One of the best tests was putting this unit on the larger gooseneck to see how it performed being bounced around at construction sites and heavy city driving. After three years it is still performing as designed.

One thing we did find out is the frequency cannot be set to the same as your tow vehicle setting, such as a tow truck or towed car. The auto industry has a proprietary frequency that they will not share, so no aftermarket brand will match.

However, most owners purchase an extra set of sensors to add the truck or towed vehicle to the TST system, then all vehicles are on the same LED screen. Typically your tow vehicle will not have an LED screen, rather a scroll setting for each tire and not something behind.

To answer your question, I would go with a system that can boost past the 25 feet, even though it may work in most situations as the extra boost will be beneficial when you get into a high-frequency traffic situation. The TST Tire Pressure Monitoring System has been tested to the max, in my opinion.

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11 months ago

I’ve used a *$17* 4-tire TPMS on my former 36′ Jayco with perfect success. That was after two EXPLOSIVE and expensive tire failures. So, if expense is stopping you, don’t let it another day. I got religion.

That said, my new 36′ trailer was getting warnings of losing signal for a minute or two at a time, so I replaced it with a $60 6-channel WITH a repeater. Now its bulletproof even reading two spares WAY on the back of the trailer. The system doesn’t rely on the repeater (still gets readings with repeater turned off), but never fails to read when on. One amusing thing – the sensors are uniquely ID’d (never confused position or other’s) but the repeater seems to repeat EVERY sensor it hears – in busy campgrounds, the transmit light goes nuts, so I guess on the road I’d be helping everyone around me?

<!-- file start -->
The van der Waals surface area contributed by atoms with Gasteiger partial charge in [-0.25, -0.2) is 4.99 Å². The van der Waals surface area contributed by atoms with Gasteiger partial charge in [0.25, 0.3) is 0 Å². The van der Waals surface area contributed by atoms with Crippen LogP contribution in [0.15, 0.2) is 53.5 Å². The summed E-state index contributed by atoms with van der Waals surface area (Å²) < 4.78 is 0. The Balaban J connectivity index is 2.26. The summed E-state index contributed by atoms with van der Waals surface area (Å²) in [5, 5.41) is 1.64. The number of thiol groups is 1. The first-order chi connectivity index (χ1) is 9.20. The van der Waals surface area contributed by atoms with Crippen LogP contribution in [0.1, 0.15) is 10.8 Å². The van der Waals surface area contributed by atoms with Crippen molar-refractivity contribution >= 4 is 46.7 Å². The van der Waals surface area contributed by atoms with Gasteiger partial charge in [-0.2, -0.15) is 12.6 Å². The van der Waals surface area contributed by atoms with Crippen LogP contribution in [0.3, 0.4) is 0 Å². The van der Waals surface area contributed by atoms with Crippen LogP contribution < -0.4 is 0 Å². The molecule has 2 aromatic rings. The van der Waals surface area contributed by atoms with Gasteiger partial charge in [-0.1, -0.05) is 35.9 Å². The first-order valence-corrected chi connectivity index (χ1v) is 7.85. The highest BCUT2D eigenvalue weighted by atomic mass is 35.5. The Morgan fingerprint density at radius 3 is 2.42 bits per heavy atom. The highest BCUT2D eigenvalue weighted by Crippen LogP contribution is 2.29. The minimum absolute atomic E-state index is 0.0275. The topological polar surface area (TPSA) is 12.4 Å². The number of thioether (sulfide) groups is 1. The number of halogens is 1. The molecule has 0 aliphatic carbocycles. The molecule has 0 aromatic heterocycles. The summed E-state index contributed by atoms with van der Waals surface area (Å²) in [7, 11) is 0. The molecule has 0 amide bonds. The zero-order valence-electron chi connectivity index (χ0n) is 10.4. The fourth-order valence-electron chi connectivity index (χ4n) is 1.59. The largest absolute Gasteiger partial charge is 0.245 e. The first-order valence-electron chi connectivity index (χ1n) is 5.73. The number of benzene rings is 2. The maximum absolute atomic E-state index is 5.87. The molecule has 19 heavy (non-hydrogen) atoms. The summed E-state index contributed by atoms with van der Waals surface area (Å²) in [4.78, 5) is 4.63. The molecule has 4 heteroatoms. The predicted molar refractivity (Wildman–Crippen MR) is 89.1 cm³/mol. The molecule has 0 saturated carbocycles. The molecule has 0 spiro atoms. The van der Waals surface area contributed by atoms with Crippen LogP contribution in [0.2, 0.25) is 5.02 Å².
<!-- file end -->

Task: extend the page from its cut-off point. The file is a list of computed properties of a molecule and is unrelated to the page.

11 months ago

Mike from TireMinder here. Our TireMinder Solar-Powered Trailer TPMS is designed to work with a 25FT trailer and a 22.5FT truck. The total length of your setup should not exceed 50FT. This model is specifically designed to be economical while providing the tire safety benefits we believe are essential for all RVers.

For those needing additional length, our traditional TireMinder RV systems are designed to provide a wireless range of up to 100FT with the included booster installed. These systems include our TireMinder i10 and A1AS systems.

Please feel free to reach out to me or our award winning support team for any questions on TireMinder products.